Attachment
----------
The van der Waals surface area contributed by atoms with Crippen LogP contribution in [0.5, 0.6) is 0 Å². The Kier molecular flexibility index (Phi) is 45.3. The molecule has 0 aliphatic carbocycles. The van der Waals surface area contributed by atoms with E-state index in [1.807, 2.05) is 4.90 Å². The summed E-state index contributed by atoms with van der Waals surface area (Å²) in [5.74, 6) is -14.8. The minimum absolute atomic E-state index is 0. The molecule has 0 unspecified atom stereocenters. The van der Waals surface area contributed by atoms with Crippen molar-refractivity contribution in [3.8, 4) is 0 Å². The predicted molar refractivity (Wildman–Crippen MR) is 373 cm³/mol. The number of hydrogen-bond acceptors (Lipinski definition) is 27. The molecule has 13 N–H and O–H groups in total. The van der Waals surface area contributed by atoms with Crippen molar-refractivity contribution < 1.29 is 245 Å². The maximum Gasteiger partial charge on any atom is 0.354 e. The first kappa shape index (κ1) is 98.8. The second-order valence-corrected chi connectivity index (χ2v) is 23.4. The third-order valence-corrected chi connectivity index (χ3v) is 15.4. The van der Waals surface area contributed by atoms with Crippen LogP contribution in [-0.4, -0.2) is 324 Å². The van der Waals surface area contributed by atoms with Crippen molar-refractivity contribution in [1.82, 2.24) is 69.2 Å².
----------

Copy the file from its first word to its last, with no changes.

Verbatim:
The van der Waals surface area contributed by atoms with Crippen LogP contribution in [0.5, 0.6) is 0 Å². The Kier molecular flexibility index (Phi) is 45.3. The molecule has 0 aliphatic carbocycles. The van der Waals surface area contributed by atoms with E-state index in [1.807, 2.05) is 4.90 Å². The summed E-state index contributed by atoms with van der Waals surface area (Å²) in [5.74, 6) is -14.8. The minimum absolute atomic E-state index is 0. The molecule has 0 unspecified atom stereocenters. The van der Waals surface area contributed by atoms with Crippen molar-refractivity contribution in [3.8, 4) is 0 Å². The predicted molar refractivity (Wildman–Crippen MR) is 373 cm³/mol. The number of hydrogen-bond acceptors (Lipinski definition) is 27. The molecule has 13 N–H and O–H groups in total. The van der Waals surface area contributed by atoms with Crippen molar-refractivity contribution < 1.29 is 245 Å². The maximum Gasteiger partial charge on any atom is 0.354 e. The first kappa shape index (κ1) is 98.8. The second-order valence-corrected chi connectivity index (χ2v) is 23.4. The third-order valence-corrected chi connectivity index (χ3v) is 15.4. The van der Waals surface area contributed by atoms with Crippen LogP contribution in [-0.4, -0.2) is 324 Å². The van der Waals surface area contributed by atoms with Crippen molar-refractivity contribution in [1.82, 2.24) is 69.2 Å².